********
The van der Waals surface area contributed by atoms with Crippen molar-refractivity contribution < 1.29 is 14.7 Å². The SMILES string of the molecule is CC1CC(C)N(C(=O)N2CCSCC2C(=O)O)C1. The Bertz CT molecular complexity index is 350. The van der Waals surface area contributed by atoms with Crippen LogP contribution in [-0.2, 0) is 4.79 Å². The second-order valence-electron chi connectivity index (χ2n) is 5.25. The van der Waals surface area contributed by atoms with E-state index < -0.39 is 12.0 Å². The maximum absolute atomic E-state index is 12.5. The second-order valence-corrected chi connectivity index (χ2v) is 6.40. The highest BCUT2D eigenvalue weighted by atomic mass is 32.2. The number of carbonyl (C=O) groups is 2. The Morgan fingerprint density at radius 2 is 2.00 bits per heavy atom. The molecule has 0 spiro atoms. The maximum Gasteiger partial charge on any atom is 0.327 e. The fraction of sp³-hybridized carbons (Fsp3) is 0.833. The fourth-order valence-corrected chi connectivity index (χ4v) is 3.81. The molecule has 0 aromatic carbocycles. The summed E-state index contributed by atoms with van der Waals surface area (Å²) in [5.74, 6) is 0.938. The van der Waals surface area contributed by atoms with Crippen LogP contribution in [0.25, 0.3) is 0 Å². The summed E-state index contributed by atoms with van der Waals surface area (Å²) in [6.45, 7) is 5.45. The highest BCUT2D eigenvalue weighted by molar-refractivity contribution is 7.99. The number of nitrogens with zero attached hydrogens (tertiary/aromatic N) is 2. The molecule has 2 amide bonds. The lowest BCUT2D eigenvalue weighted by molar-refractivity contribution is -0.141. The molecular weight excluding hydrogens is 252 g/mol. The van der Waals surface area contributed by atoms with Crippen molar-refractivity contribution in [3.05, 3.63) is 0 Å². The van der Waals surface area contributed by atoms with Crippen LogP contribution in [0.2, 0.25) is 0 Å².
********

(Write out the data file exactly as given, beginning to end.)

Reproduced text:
The van der Waals surface area contributed by atoms with Crippen molar-refractivity contribution < 1.29 is 14.7 Å². The SMILES string of the molecule is CC1CC(C)N(C(=O)N2CCSCC2C(=O)O)C1. The Bertz CT molecular complexity index is 350. The van der Waals surface area contributed by atoms with Crippen LogP contribution in [-0.2, 0) is 4.79 Å². The second-order valence-electron chi connectivity index (χ2n) is 5.25. The van der Waals surface area contributed by atoms with E-state index < -0.39 is 12.0 Å². The maximum absolute atomic E-state index is 12.5. The second-order valence-corrected chi connectivity index (χ2v) is 6.40. The highest BCUT2D eigenvalue weighted by atomic mass is 32.2. The number of carbonyl (C=O) groups is 2. The Morgan fingerprint density at radius 2 is 2.00 bits per heavy atom. The molecule has 0 spiro atoms. The maximum Gasteiger partial charge on any atom is 0.327 e. The fraction of sp³-hybridized carbons (Fsp3) is 0.833. The fourth-order valence-corrected chi connectivity index (χ4v) is 3.81. The molecule has 0 aromatic carbocycles. The summed E-state index contributed by atoms with van der Waals surface area (Å²) in [5.74, 6) is 0.938. The van der Waals surface area contributed by atoms with Crippen LogP contribution in [0.25, 0.3) is 0 Å². The summed E-state index contributed by atoms with van der Waals surface area (Å²) in [6.45, 7) is 5.45. The highest BCUT2D eigenvalue weighted by molar-refractivity contribution is 7.99. The number of nitrogens with zero attached hydrogens (tertiary/aromatic N) is 2. The molecule has 2 amide bonds. The lowest BCUT2D eigenvalue weighted by molar-refractivity contribution is -0.141. The molecular weight excluding hydrogens is 252 g/mol. The van der Waals surface area contributed by atoms with Crippen molar-refractivity contribution in [3.05, 3.63) is 0 Å². The van der Waals surface area contributed by atoms with Crippen LogP contribution in [0.2, 0.25) is 0 Å².